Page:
I came home to yet another new desktop photo on our computer screen last week. My husband likes to change them all the time and frankly, I enjoy the variety. After I checked my mail, I told him that I liked the tree branches in his newest offering.
He told me they weren't tree branches.
And I told him that it can't be a bush. It's a tree.
He told me then that it was a bird.
To which I ungraciously said something along the lines of what a great catch he'd gotten.
And then he told me what it was. And I took back everything I just teased him about.
If you look closely in the photo above, the bird is directly in the center.
My husband, as many of you know, is off work on disability because of his illness. He spends his days caring for George, our house, and taking lots of walks. He's also become quite fond of photography and he takes a pretty good photo. Lately, he told me, he's been seeing a Pileated Woodpecker flying by. It always sticks to the same flight path, too and he thinks he knows where it "lives", which is across the road at the end of the driveway in a stand of mature wood there, but he's heard it hammering in the hardwoods that surround the property on which we live.
The other day he happened to have the camera and saw Mr. Woodpecker flying by. It landed in a tree and he raised the camera to begin taking photos when it flew off again. It's an extremely shy bird. He managed only to capture this one single shot, which I've blown up here. We both admit it ain't great in any sense of the word, but it's exciting to know this bird is close by.
The Pileated Woodpecker is a spectacular crow-sized woodpecker with a flaming red crest. My husband knew when he first saw this bird that this was a Pileated because of the great size, sweeping wingbeats and flashing white underwing that identifies this bird in flight.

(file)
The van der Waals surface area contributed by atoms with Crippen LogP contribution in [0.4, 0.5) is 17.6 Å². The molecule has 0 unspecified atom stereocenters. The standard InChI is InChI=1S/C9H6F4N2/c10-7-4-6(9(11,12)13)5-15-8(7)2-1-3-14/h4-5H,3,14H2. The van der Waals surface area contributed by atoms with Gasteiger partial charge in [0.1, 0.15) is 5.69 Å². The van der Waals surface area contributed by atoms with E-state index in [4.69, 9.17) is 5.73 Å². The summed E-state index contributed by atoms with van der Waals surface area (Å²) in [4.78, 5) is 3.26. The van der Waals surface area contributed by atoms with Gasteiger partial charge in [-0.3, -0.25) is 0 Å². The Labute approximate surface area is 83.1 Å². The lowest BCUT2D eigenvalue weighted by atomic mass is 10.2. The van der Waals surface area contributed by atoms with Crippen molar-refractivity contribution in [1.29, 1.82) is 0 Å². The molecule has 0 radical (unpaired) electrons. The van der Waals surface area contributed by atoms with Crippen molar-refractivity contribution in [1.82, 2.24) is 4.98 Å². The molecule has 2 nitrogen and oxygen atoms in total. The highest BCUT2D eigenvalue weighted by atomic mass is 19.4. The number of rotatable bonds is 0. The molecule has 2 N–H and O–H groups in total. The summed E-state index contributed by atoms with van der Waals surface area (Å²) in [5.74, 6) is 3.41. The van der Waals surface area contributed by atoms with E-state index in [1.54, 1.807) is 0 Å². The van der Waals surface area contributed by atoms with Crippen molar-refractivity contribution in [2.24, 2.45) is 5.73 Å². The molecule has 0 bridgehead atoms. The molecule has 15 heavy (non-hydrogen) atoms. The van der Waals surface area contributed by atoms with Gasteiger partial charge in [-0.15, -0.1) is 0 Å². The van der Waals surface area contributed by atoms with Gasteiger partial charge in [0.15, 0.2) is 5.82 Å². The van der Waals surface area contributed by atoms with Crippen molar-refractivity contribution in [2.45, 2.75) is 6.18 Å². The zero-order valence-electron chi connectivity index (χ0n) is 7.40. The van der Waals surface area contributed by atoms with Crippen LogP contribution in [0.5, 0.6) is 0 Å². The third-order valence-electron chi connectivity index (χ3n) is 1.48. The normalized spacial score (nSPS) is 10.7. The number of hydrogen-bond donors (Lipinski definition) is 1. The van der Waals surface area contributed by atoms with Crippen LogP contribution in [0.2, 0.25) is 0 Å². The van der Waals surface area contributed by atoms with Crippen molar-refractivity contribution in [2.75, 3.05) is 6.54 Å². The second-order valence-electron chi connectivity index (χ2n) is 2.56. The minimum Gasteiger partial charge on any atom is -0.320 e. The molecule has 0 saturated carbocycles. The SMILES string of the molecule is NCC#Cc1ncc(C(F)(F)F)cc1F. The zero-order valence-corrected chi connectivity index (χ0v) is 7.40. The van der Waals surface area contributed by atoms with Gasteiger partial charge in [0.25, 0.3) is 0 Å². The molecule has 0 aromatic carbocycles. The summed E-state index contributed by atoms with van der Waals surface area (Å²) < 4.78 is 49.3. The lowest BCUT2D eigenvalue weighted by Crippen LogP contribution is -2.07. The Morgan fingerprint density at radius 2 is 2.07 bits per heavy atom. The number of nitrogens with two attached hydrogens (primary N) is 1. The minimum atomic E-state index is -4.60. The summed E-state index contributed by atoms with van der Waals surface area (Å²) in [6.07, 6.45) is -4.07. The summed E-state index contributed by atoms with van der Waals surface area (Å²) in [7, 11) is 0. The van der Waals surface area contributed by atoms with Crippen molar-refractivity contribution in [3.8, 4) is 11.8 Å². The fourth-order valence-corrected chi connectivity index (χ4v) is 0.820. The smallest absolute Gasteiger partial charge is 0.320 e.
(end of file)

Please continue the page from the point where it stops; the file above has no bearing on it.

The Pileated is usually a permanent resident, so hopefully we'll be seeing him again. Some interesting facts, according to Wikipedia about this spectacular woodpecker include:
The Pileated Woodpecker was the model for the cartoon character, Woody Woodpecker.
The sound a Pileated Woodpecker makes when boring a hole into a tree is so loud that it can be heard over long distances.
Pileated Woodpeckers have been known to move their eggs which have fallen off the nest to another location. This is a rare habit in other birds.
A similar bird, the Ivory-Billed Woodpecker, was considered extinct for many years until a series of possible sightings that began in 1999 which moved it off that list and onto the critically endangered species list.
And that, my friends, is the lesson for today. I'll keep you posted on any future developments. I'm sure you're waiting with bated breath, too!
Until tomorrow, my friends . . .
Small photo above courtesy of Wikipedia and licensed under the Creative Commons Attribution 2.5 License.